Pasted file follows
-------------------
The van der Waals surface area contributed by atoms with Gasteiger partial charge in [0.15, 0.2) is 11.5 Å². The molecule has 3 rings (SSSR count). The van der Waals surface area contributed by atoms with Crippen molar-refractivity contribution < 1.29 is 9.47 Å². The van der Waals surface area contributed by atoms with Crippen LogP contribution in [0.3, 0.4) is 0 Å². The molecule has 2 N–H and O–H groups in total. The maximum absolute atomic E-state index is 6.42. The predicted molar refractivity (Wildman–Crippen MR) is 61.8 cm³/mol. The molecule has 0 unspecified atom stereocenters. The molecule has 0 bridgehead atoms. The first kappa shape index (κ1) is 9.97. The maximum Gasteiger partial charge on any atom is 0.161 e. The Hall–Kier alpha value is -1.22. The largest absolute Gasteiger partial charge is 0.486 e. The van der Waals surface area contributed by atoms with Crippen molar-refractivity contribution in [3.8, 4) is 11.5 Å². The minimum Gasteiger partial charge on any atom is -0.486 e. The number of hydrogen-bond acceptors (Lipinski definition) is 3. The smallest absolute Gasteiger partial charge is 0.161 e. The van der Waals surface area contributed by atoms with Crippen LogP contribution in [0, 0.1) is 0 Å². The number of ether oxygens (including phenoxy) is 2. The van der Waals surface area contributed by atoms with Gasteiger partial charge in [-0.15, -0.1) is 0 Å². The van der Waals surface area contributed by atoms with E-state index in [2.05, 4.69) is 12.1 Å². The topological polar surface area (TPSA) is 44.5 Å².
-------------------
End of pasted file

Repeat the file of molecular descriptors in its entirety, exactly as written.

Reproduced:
The van der Waals surface area contributed by atoms with Gasteiger partial charge in [0.15, 0.2) is 11.5 Å². The molecule has 3 rings (SSSR count). The van der Waals surface area contributed by atoms with Crippen molar-refractivity contribution < 1.29 is 9.47 Å². The van der Waals surface area contributed by atoms with Crippen LogP contribution in [0.3, 0.4) is 0 Å². The molecule has 2 N–H and O–H groups in total. The maximum absolute atomic E-state index is 6.42. The predicted molar refractivity (Wildman–Crippen MR) is 61.8 cm³/mol. The molecule has 0 unspecified atom stereocenters. The molecule has 0 bridgehead atoms. The first kappa shape index (κ1) is 9.97. The maximum Gasteiger partial charge on any atom is 0.161 e. The Hall–Kier alpha value is -1.22. The largest absolute Gasteiger partial charge is 0.486 e. The van der Waals surface area contributed by atoms with Crippen molar-refractivity contribution in [3.8, 4) is 11.5 Å². The minimum Gasteiger partial charge on any atom is -0.486 e. The number of hydrogen-bond acceptors (Lipinski definition) is 3. The smallest absolute Gasteiger partial charge is 0.161 e. The van der Waals surface area contributed by atoms with Crippen LogP contribution in [0, 0.1) is 0 Å². The number of ether oxygens (including phenoxy) is 2. The van der Waals surface area contributed by atoms with Gasteiger partial charge in [-0.15, -0.1) is 0 Å². The van der Waals surface area contributed by atoms with E-state index in [2.05, 4.69) is 12.1 Å². The topological polar surface area (TPSA) is 44.5 Å².